A typical long-term investor may seek exposure to riskier asset classes in their portfolios with the hopes of higher returns and better outcomes. While the long-term historical returns for higher risk asset classes (such as equities, real estate, and commodities) have been higher relative to safer assets (like short-term U.S. Treasuries), losses can be substantial in downturns. In times of distress, market participants may tactically allocate to safe haven investments, such as cash or government bonds. Nevertheless, knowing when to be fully “risk on” and when to move to safety is not an easy undertaking.
The capital asset pricing model (CAPM) assumes that investors are rational and risk averse. However, in reality, behavior biases affect investor decision-making. In fact, research has shown that when investor performance lags the market, it is often attributable to these biases (Elan, 2010 and Feldman, 2011).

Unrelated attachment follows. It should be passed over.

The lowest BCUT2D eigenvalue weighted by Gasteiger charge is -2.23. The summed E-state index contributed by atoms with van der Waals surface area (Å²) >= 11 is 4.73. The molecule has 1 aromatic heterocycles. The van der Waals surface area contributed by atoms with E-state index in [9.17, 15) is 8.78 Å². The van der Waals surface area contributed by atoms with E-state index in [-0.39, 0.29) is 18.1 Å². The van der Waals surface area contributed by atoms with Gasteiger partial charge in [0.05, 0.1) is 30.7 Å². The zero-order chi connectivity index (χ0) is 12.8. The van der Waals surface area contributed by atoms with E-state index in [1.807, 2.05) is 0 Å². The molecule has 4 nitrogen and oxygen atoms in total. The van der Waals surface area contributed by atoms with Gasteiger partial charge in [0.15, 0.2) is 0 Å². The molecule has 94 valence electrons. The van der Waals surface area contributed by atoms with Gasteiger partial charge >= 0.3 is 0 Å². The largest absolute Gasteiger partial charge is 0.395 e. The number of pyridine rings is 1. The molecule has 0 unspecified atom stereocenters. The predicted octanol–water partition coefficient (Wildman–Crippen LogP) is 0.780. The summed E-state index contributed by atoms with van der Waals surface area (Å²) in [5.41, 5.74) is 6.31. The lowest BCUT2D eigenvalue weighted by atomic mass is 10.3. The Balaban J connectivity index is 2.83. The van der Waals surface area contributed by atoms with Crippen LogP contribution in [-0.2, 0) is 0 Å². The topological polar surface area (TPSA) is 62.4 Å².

Behavioral biases, such as loss aversion, overconfidence, anchoring, or impulse, can lead to ill-timed or ill-advised investment decisions, resulting in less desirable outcomes (Kahneman and Ripe, 1998 and Pompian, 2018). Investors can be hardwired to want to take action in times of volatility, whether warranted or not. Although it can be challenging to overcome these behavioral tendencies, a systematic and dynamic allocation approach to control portfolio volatility can help prevent an unnecessary “anxious exit” from the market.
In this paper, we introduce the S&P Dynamic Tactical Allocation Index (DTAQ), which uses a systematic approach to asset allocation by incorporating dynamic and tactical investment strategies into the index design. We first review the portfolio construction methodology, providing empirically driven rationale for the asset class building blocks and overall ruleset. In part two of the paper, we review the historical index performance. We compare the strategy with hypothetical static allocation versions and the classic 60/40 equity/bond portfolio.